The spectral output of a lamp with a fill according to the present invention is shown in FIG. 3. To provide a direct comparison between mercury buffer gas and xenon buffer gas, a lamp with identical dimensions to the lamp producing the spectrum of FIG. 2 (0.72 cm bore and 8.7 cm arc gap) was dosed with an equal amount of sodium iodide (30 mg). However, this lamp contained no mercury and contained xenon at a partial pressure of 250 torr at room temperature. When this lamp was operated at 550 watts, it achieved an efficacy of 100 lumens per watt (50 percent higher than the lamp with mercury buffer gas) and produced the spectrum shown in FIG. 3 which demonstrates a much more desirable D-line output. In this case, sodium D-line radiation is broadened to the blue, more efficacious wavelengths, due to the effect of xenon buffer gas.

In general, it is desirable to provide sufficient xenon in arc tube 10 so that the partial pressure of xenon under operating conditions of the lamp is about 600 torr and higher. This requires a xenon partial pressure at room temperature in the range of about 60 torr and higher. However, in a preferred embodiment of the invention, arc tube 10 has a bore of 1.2 cm, an arc gap of 8 cm, and is filled with 100 mg of sodium iodide and xenon at a partial pressure of 300 torr at room temperature.

It has been found that lamp efficacy in lamp lumens per watt increases as xenon fill pressure increases. However, a leveling off of efficacy improvement has been noted at a xenon partial pressure of about 1000 torr at room temperature. The following examples are provided which demonstrate other successfully tested fills for the high pressure metal halide arc lamp of the present invention.

EXAMPLE I

In this example, arc tube 10 had an internal diameter or bore of 0.72 cm. The arc gap or distance between electrodes was 8.7 cm. Arc tube 10 contained 18 milligrams of sodium iodide and a xenon partial pressure of 326 torr at room temperature. This lamp produced 107 lumens per watt at a lamp power of 550 watts.

EXAMPLE II

Another arc tube with a bore of 0.72 cm and an arc gap of 8.7 cm was filled with 30 milligrams sodium iodide and xenon at a partial pressure of 120 torr at room temperature. Running this lamp at 500 watts lamp power produced 108 lumens per watt.

EXAMPLE III

Another lamp having an arc tube 10 with a 0.72 cm bore and an arc gap of 8.7 cm was filled with 30 milligrams of sodium iodide and xenon at a partial pressure of 600 torr at room temperature. Running this lamp at 550 watts lamp power produced an efficacy of 134 lumens per watt.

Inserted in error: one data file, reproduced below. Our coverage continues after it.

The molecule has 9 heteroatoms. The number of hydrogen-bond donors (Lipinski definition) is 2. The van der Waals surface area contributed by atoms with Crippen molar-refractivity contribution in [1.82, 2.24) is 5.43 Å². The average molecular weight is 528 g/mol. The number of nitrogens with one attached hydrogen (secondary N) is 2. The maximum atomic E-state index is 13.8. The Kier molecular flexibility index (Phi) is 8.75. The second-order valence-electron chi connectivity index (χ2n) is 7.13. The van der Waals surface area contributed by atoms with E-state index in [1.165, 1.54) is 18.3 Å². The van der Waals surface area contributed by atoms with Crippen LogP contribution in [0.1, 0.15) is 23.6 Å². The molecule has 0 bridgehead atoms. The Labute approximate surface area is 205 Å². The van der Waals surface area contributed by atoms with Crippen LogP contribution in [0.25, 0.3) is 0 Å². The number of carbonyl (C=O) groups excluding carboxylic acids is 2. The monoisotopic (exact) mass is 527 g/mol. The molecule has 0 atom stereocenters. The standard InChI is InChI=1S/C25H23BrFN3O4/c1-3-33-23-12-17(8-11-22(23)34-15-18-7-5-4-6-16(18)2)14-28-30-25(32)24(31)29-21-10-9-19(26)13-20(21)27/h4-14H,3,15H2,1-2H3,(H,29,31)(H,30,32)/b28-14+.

EXAMPLE IV

A further lamp wherein arc tube 10 had a bore of 0.72 cm and an arc gap of 8.7 cm was filled with 30.02 milligrams of sodium iodide, 1.73 milligrams of scandium iodide and xenon at a partial pressure of 400 torr at room temperature and had an efficacy of 88 lumens per watt at 500 watts lamp power.

The foregoing describes a high pressure sodium iodide arc lamp and a fill for such lamp wherein xenon is chosen as the buffer gas rather than mercury as in conventional arc lamps. Thus, tie-up of halide is prevented and efficacy is improved through use of xenon buffer gas which also results in a favorably influenced sodium D-line spectrum. Other metal halides may be added to the fill in order to provide improved color or for other reasons. However, fluorides would typically not be useful because of their great proclivity to attack and erode the material of arc discharge tube 10 and the electrodes.

While preferred embodiments of the present invention have been shown and described herein, it will be obvious that such embodiments are provided by way of example only. Numerous variations, changes and substitutions will occur to those skilled in the art without departing from the invention herein. Accordingly, it is intended that the invention be limited only by the spirit and scope of the appended claims.

Patent Citations
Cited PatentFiling datePublication dateApplicantTitle
US3248590 *Mar 1, 1963Apr 26, 1966Gen ElectricHigh pressure sodium vapor lamp
US3639801 *Jun 24, 1970Feb 1, 1972Philips CorpHigh-pressure mercury vapor iodide discharge lamp
US4146813 *Mar 30, 1978Mar 27, 1979U.S. Philips CorporationHigh-pressure sodium vapor discharge lamp
US4260929 *Jul 9, 1979Apr 7, 1981U.S. Philips CorporationHigh-pressure sodium vapor discharge lamp
US4605881 *Nov 29, 1984Aug 12, 1986General Electric CompanyHigh pressure sodium iodide arc lamp with excess iodine
JPS5325085A * Title not available
JPS5397278A * Title not available
JPS5591560A * Title not available
Non-Patent Citations
Reference
1"The High Pressure Sodium Lamp", de Groot et al., Philips Technical Library, pp. 172-175, 1/86.
2Hirayama et al., "Complex Halide Vapors in Metal Halide Type Lamps", Journal of IES, Jul. 1977, pp. 209-214.
3 *Hirayama et al., Complex Halide Vapors in Metal Halide Type Lamps , Journal of IES, Jul. 1977, pp. 209 214.
4 *The High Pressure Sodium Lamp , de Groot et al., Philips Technical Library, pp. 172 175, 1/86.
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US6392346 *Oct 7, 1999May 21, 2002Osram Sylvania Inc.Chemical composition for mercury free metal halide lamp
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EP1037258A1 *Feb 17, 1999Sep 20, 2000Matsushita Electric Industrial Co., Ltd.Mercury-free metal halide lamp
Classifications
U.S. Classification313/638, 313/643
International ClassificationH01J61/82, H01J61/12
Cooperative ClassificationH01J61/825, H01J61/125
European ClassificationH01J61/12B, H01J61/82B
Legal Events
DateCodeEventDescription
Sep 25, 1991FPAYFee payment
Year of fee payment: 4
Dec 20, 1995FPAYFee payment
Year of fee payment: 8
Dec 29, 1999FPAYFee payment
Year of fee payment: 12